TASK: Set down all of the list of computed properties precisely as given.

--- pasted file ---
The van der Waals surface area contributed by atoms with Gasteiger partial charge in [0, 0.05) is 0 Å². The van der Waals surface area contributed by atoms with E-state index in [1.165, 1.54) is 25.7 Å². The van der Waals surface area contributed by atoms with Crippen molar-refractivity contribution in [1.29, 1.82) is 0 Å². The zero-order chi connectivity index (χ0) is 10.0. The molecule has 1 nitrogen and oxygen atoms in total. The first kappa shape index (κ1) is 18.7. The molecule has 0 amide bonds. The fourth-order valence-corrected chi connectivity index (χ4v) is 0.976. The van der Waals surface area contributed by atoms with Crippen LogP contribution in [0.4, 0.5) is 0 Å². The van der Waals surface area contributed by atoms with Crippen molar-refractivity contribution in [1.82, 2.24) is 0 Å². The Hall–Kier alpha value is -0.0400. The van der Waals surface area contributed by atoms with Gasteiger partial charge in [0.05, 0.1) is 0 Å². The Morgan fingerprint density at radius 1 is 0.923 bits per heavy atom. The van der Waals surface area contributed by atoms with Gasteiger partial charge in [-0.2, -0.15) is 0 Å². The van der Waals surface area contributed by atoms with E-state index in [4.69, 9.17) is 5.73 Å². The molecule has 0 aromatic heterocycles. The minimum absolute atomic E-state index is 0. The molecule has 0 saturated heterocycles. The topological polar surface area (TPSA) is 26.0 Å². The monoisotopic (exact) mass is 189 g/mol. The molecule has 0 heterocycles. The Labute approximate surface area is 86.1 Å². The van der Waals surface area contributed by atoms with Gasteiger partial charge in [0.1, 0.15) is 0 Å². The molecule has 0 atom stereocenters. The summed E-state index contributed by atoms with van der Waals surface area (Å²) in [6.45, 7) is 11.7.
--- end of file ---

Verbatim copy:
The van der Waals surface area contributed by atoms with Gasteiger partial charge in [0, 0.05) is 0 Å². The van der Waals surface area contributed by atoms with E-state index in [1.165, 1.54) is 25.7 Å². The van der Waals surface area contributed by atoms with Crippen molar-refractivity contribution in [1.29, 1.82) is 0 Å². The zero-order chi connectivity index (χ0) is 10.0. The molecule has 1 nitrogen and oxygen atoms in total. The first kappa shape index (κ1) is 18.7. The molecule has 0 amide bonds. The fourth-order valence-corrected chi connectivity index (χ4v) is 0.976. The van der Waals surface area contributed by atoms with Crippen LogP contribution in [0.4, 0.5) is 0 Å². The van der Waals surface area contributed by atoms with Crippen molar-refractivity contribution in [1.82, 2.24) is 0 Å². The Hall–Kier alpha value is -0.0400. The van der Waals surface area contributed by atoms with Gasteiger partial charge in [0.05, 0.1) is 0 Å². The Morgan fingerprint density at radius 1 is 0.923 bits per heavy atom. The van der Waals surface area contributed by atoms with Gasteiger partial charge in [-0.2, -0.15) is 0 Å². The van der Waals surface area contributed by atoms with E-state index in [4.69, 9.17) is 5.73 Å². The molecule has 0 aromatic heterocycles. The minimum absolute atomic E-state index is 0. The molecule has 0 saturated heterocycles. The topological polar surface area (TPSA) is 26.0 Å². The monoisotopic (exact) mass is 189 g/mol. The molecule has 0 heterocycles. The Labute approximate surface area is 86.1 Å². The van der Waals surface area contributed by atoms with Gasteiger partial charge in [0.1, 0.15) is 0 Å². The molecule has 0 atom stereocenters. The summed E-state index contributed by atoms with van der Waals surface area (Å²) in [6.45, 7) is 11.7.